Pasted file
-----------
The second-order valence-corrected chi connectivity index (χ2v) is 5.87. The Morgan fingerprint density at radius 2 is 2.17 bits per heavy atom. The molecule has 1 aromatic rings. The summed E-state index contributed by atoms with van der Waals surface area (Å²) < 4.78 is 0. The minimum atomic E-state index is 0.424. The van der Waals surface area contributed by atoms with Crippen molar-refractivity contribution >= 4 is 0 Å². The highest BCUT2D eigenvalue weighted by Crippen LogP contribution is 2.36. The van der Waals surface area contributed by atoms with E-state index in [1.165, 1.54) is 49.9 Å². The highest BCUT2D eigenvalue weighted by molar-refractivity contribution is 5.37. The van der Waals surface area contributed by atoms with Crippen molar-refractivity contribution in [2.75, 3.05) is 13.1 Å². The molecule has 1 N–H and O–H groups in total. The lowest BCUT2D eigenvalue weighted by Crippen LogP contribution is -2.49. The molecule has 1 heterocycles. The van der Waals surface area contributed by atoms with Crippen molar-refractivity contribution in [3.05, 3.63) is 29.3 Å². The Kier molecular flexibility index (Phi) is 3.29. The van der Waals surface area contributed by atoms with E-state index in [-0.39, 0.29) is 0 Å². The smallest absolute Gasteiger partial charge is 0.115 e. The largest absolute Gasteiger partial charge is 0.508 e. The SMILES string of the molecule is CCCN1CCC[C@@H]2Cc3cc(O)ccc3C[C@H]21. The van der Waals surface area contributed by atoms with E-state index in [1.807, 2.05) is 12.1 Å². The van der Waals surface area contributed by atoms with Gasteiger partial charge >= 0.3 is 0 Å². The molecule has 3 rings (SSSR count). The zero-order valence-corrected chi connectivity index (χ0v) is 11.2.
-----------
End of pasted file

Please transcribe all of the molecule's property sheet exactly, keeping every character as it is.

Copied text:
The second-order valence-corrected chi connectivity index (χ2v) is 5.87. The Morgan fingerprint density at radius 2 is 2.17 bits per heavy atom. The molecule has 1 aromatic rings. The summed E-state index contributed by atoms with van der Waals surface area (Å²) < 4.78 is 0. The minimum atomic E-state index is 0.424. The van der Waals surface area contributed by atoms with Crippen molar-refractivity contribution >= 4 is 0 Å². The highest BCUT2D eigenvalue weighted by Crippen LogP contribution is 2.36. The van der Waals surface area contributed by atoms with E-state index in [1.165, 1.54) is 49.9 Å². The highest BCUT2D eigenvalue weighted by molar-refractivity contribution is 5.37. The van der Waals surface area contributed by atoms with Crippen molar-refractivity contribution in [2.75, 3.05) is 13.1 Å². The molecule has 1 N–H and O–H groups in total. The lowest BCUT2D eigenvalue weighted by Crippen LogP contribution is -2.49. The molecule has 1 heterocycles. The van der Waals surface area contributed by atoms with Crippen molar-refractivity contribution in [3.05, 3.63) is 29.3 Å². The Kier molecular flexibility index (Phi) is 3.29. The van der Waals surface area contributed by atoms with E-state index in [-0.39, 0.29) is 0 Å². The smallest absolute Gasteiger partial charge is 0.115 e. The largest absolute Gasteiger partial charge is 0.508 e. The SMILES string of the molecule is CCCN1CCC[C@@H]2Cc3cc(O)ccc3C[C@H]21. The van der Waals surface area contributed by atoms with E-state index in [1.807, 2.05) is 12.1 Å². The van der Waals surface area contributed by atoms with Gasteiger partial charge >= 0.3 is 0 Å². The molecule has 3 rings (SSSR count). The zero-order valence-corrected chi connectivity index (χ0v) is 11.2.